The Underused Wager

It seems to me that Pascal’s Wager is greatly underutilized and ought to be used more aggressively in evangelism.

Brief review:  Pascal’s Wager argues that, because the costs of incorrectly choosing not to believe in God if He turns out to exist (namely, eternal damnation instead of eternal and joyful life) are so much greater than the costs of incorrectly choosing to believe in God (namely, foregoing a pleasure or two in this vale of tears, if that), the rational course is to believe.

To me, it is also valuable because it is a good way to encourage a mindset that is open to accepting God, that will look at the wide variety of evidence and arguments for Him with at least an open mind, and indeed one that is positive. It can be used to draw unbelievers into the God question, to encourage them to answer it affirmatively, and then to keep the believer’s faith strong.

Pascal also notes that there’s no escaping the fact that we have to place our bets, one way or the other:  That is, that we have to grapple with the question whether God exists and accordingly how we should lead our lives.  And I’ll note that the arguments for believing in God are many — cosmological, scientific evidentiary, design, moral — as are the arguments for, in particular, the historicity of the Gospels.

Some objections to the Wager are easily answered. For example, it is sometimes argued that it proves too much, since it could be used to further a made-up religious belief (“Send all your money to me or you will go to Hell”), but of course one can add to the Wager a proviso that the belief has to meet some level of plausibility.

I also don’t think much of the objection that there’s something cynical about acting a particular way because of fear of punishment.  That proves too much, since:   (a) if it’s raised by a believer, well, the whole Bible is suffused with this warning; and (b) if it’s raised by a nonbeliever, well, without God there’s no morality and so how can someone who rejects God complain of cynicism or, indeed, acting out of self-interest generally?  I’ll note here also that, if Pascal’s Wager results in people acting virtuously at first in a way that is somehow insincere, mightn’t they nonetheless eventually conform to the mask?; and this is not the usual bribe, where what’s offered is wholly distinct from the action requested (that is, it’s different to offer a bicycle for a good report card versus telling a child that he’ll enjoy Greek by learning it). [Note:  It’s possible I stole the points in the last sentence from Richard L. Purtill’s C.S. Lewis’s Case for the Christian Faith (123-24), though probably not — see discussion of that book elsewhere on this site.]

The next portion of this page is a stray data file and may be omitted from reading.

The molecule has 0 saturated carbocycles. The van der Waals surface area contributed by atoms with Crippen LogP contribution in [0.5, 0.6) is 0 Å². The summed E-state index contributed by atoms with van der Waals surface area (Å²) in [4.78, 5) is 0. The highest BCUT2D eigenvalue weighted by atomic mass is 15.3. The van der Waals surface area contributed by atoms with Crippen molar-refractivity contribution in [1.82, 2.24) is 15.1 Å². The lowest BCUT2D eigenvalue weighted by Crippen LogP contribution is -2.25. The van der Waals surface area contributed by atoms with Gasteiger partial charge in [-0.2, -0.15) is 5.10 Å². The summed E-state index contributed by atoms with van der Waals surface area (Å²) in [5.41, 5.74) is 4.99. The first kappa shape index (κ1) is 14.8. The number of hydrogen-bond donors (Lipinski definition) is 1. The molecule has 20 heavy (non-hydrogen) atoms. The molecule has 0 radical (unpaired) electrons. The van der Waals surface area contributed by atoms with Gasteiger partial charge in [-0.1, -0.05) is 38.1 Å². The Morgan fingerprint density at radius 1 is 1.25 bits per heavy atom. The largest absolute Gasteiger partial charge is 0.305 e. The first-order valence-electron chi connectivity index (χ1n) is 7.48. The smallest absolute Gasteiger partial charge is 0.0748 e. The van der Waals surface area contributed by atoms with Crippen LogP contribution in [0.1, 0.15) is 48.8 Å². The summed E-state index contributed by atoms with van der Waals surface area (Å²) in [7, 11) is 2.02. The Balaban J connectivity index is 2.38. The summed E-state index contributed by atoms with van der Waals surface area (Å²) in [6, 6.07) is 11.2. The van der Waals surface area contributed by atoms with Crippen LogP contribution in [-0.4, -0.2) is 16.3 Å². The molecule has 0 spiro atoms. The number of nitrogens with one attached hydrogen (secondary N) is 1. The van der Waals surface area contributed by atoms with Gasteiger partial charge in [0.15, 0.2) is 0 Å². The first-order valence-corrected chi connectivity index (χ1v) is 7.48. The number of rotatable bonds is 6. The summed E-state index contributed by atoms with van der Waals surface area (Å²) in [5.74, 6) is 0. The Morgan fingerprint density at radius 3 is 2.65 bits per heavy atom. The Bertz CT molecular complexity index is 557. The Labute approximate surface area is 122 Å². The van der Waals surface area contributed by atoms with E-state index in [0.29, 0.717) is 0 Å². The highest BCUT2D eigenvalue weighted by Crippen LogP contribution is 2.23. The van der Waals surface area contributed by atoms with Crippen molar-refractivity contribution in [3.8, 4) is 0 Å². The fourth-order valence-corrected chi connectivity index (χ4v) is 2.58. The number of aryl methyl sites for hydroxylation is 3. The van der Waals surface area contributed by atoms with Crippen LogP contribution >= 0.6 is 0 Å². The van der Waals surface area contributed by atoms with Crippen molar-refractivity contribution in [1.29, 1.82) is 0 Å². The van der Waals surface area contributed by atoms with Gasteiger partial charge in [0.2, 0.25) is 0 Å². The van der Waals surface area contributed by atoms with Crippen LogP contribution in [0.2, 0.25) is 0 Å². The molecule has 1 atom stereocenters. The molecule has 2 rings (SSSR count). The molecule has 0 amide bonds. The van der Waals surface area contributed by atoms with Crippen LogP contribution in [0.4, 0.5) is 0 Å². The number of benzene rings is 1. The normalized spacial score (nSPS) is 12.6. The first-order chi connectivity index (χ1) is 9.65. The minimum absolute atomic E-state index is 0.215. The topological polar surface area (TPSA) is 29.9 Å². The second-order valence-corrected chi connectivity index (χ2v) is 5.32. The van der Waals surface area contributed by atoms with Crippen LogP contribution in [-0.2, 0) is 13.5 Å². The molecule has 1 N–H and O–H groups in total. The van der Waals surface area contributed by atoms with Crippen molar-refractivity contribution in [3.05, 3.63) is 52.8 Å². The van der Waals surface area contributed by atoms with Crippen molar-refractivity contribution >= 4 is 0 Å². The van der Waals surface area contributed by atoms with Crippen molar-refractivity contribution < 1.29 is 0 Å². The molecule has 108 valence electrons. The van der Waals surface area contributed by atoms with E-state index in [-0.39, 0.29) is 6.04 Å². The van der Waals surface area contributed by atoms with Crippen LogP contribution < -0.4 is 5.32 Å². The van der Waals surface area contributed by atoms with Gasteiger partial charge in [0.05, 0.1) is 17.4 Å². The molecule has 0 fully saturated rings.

A more serious (to me) objection would be that somehow its appeal to self-interest encourages people to weigh truth less heavily than they ought to.  But, as I discuss (and will further discuss) elsewhere on this site, I think there are more persuasive arguments to that objection as well.

Here’s another key point: Pascal’s wager suggests not just how we ought to bet, but the mindset we ought to have in deciding how to bet and, after we’ve bet, deciding whether to withdraw that bet.

It is rather odd: It seems to me that it ought to be harder for a nonbeliever to reject Pascal’s Wager than a believer. A nonbeliever has no grounds for asserting the absolute value of truth – or of anything else. He has no grounds for rejecting an appeal to his interests, for he has no reason to put anything else in front of them. But the Wager works for Christians, too, since the Bible makes appeals to our interests, and suggests that faith sometimes requires belief in things that are unproved, are unseen.

The rewards and punishments of the afterlife are the same for all peoples; the rewards and punishments in this life vary more. But I would guess that, with one significant exception, the downside in this life of believing is relatively small. That is, choosing to believe will not make your life in the here and now a great deal worse for most people today; for many people, in fact — and I discuss the elderly in particular on this site — the Christian life is a happier one even on this earth.

The obvious exception is if you live in a society where Christians are persecuted. There’s no denying it: If the price of Christian faith is persecution, torture, and death — and not just for you, but for your family as well — that does make the Wager a harder call. But that’s not the West, or much of the East either, for that matter.

All this and, it seems to me, that the evidence is increasing that belief makes our existence in the here and now happier and there is increasing evidence in a Supreme Being, as discussed in numerous books noted on this site.  Note that the Wager provides an excellent framework for including other apologetic arguments and addressing objections to them.   Thus, the approach taken by Pascal in his Wager is becoming more powerful, not less.

So what’s your excuse, you nonbelievers?  And, for you Christians, consider using Pascal’s Wager as you fulfill the Great Commission.